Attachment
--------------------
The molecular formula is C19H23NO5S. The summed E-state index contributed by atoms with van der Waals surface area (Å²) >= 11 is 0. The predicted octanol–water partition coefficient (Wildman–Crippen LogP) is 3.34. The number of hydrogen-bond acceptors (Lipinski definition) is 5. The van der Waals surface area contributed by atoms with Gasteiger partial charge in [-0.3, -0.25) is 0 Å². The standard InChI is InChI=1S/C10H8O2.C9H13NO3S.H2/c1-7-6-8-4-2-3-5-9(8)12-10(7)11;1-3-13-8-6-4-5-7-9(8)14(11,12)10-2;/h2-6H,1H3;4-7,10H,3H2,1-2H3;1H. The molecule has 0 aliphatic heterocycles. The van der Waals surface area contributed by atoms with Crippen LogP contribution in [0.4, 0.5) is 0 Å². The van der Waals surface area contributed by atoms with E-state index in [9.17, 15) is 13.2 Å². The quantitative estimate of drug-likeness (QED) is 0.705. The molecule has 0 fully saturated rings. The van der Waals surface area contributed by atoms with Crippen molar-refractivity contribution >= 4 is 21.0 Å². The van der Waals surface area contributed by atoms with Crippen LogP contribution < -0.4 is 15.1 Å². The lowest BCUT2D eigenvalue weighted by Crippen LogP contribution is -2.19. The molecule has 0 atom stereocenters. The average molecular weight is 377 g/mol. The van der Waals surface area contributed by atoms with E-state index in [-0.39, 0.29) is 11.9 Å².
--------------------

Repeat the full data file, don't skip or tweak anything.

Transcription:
The molecular formula is C19H23NO5S. The summed E-state index contributed by atoms with van der Waals surface area (Å²) >= 11 is 0. The predicted octanol–water partition coefficient (Wildman–Crippen LogP) is 3.34. The number of hydrogen-bond acceptors (Lipinski definition) is 5. The van der Waals surface area contributed by atoms with Gasteiger partial charge in [-0.3, -0.25) is 0 Å². The standard InChI is InChI=1S/C10H8O2.C9H13NO3S.H2/c1-7-6-8-4-2-3-5-9(8)12-10(7)11;1-3-13-8-6-4-5-7-9(8)14(11,12)10-2;/h2-6H,1H3;4-7,10H,3H2,1-2H3;1H. The molecule has 0 aliphatic heterocycles. The van der Waals surface area contributed by atoms with Crippen LogP contribution in [0.4, 0.5) is 0 Å². The van der Waals surface area contributed by atoms with E-state index in [9.17, 15) is 13.2 Å². The quantitative estimate of drug-likeness (QED) is 0.705. The molecule has 0 fully saturated rings. The van der Waals surface area contributed by atoms with Crippen molar-refractivity contribution >= 4 is 21.0 Å². The van der Waals surface area contributed by atoms with Crippen LogP contribution < -0.4 is 15.1 Å². The lowest BCUT2D eigenvalue weighted by Crippen LogP contribution is -2.19. The molecule has 0 atom stereocenters. The average molecular weight is 377 g/mol. The van der Waals surface area contributed by atoms with E-state index in [-0.39, 0.29) is 11.9 Å².